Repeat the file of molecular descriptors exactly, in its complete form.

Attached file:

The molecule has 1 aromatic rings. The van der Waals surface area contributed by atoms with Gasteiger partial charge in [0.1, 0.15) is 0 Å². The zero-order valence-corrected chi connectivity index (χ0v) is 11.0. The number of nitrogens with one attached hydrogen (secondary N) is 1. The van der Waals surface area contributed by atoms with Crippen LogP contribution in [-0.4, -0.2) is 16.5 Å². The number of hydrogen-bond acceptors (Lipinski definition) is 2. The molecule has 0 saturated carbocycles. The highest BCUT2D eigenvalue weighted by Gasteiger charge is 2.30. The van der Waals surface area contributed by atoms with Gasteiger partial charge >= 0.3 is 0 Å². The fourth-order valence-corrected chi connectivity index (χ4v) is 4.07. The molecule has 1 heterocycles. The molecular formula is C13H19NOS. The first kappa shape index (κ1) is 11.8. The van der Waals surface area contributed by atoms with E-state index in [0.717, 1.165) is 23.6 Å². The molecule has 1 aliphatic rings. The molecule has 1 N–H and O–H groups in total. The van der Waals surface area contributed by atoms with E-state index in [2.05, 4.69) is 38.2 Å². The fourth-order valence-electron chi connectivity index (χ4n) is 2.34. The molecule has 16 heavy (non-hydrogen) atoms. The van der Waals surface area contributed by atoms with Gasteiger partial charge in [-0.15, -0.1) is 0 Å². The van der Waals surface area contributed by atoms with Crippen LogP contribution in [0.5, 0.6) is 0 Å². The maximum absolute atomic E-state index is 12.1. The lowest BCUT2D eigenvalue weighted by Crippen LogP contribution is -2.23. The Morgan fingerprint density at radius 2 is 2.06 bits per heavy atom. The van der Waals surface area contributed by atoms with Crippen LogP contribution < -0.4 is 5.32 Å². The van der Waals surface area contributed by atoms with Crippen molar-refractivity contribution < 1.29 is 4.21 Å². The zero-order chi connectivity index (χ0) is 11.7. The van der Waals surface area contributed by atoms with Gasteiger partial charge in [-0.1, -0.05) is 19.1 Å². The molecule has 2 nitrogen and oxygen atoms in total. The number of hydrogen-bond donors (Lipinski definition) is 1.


The molecule has 1 aromatic rings. The van der Waals surface area contributed by atoms with Gasteiger partial charge in [0.1, 0.15) is 0 Å². The zero-order valence-corrected chi connectivity index (χ0v) is 11.0. The number of nitrogens with one attached hydrogen (secondary N) is 1. The van der Waals surface area contributed by atoms with Crippen LogP contribution in [-0.4, -0.2) is 16.5 Å². The number of hydrogen-bond acceptors (Lipinski definition) is 2. The molecule has 0 saturated carbocycles. The highest BCUT2D eigenvalue weighted by Gasteiger charge is 2.30. The van der Waals surface area contributed by atoms with Gasteiger partial charge >= 0.3 is 0 Å². The fourth-order valence-corrected chi connectivity index (χ4v) is 4.07. The molecule has 1 heterocycles. The molecular formula is C13H19NOS. The first kappa shape index (κ1) is 11.8. The van der Waals surface area contributed by atoms with E-state index in [0.717, 1.165) is 23.6 Å². The molecule has 1 aliphatic rings. The molecule has 1 N–H and O–H groups in total. The van der Waals surface area contributed by atoms with E-state index in [2.05, 4.69) is 38.2 Å². The fourth-order valence-electron chi connectivity index (χ4n) is 2.34. The molecule has 16 heavy (non-hydrogen) atoms. The van der Waals surface area contributed by atoms with Gasteiger partial charge in [-0.15, -0.1) is 0 Å². The van der Waals surface area contributed by atoms with Crippen LogP contribution in [0.5, 0.6) is 0 Å². The maximum absolute atomic E-state index is 12.1. The lowest BCUT2D eigenvalue weighted by Crippen LogP contribution is -2.23. The Morgan fingerprint density at radius 2 is 2.06 bits per heavy atom. The van der Waals surface area contributed by atoms with Crippen LogP contribution < -0.4 is 5.32 Å². The van der Waals surface area contributed by atoms with Crippen molar-refractivity contribution < 1.29 is 4.21 Å². The zero-order chi connectivity index (χ0) is 11.7. The van der Waals surface area contributed by atoms with Gasteiger partial charge in [-0.1, -0.05) is 19.1 Å². The molecule has 2 nitrogen and oxygen atoms in total. The number of hydrogen-bond donors (Lipinski definition) is 1.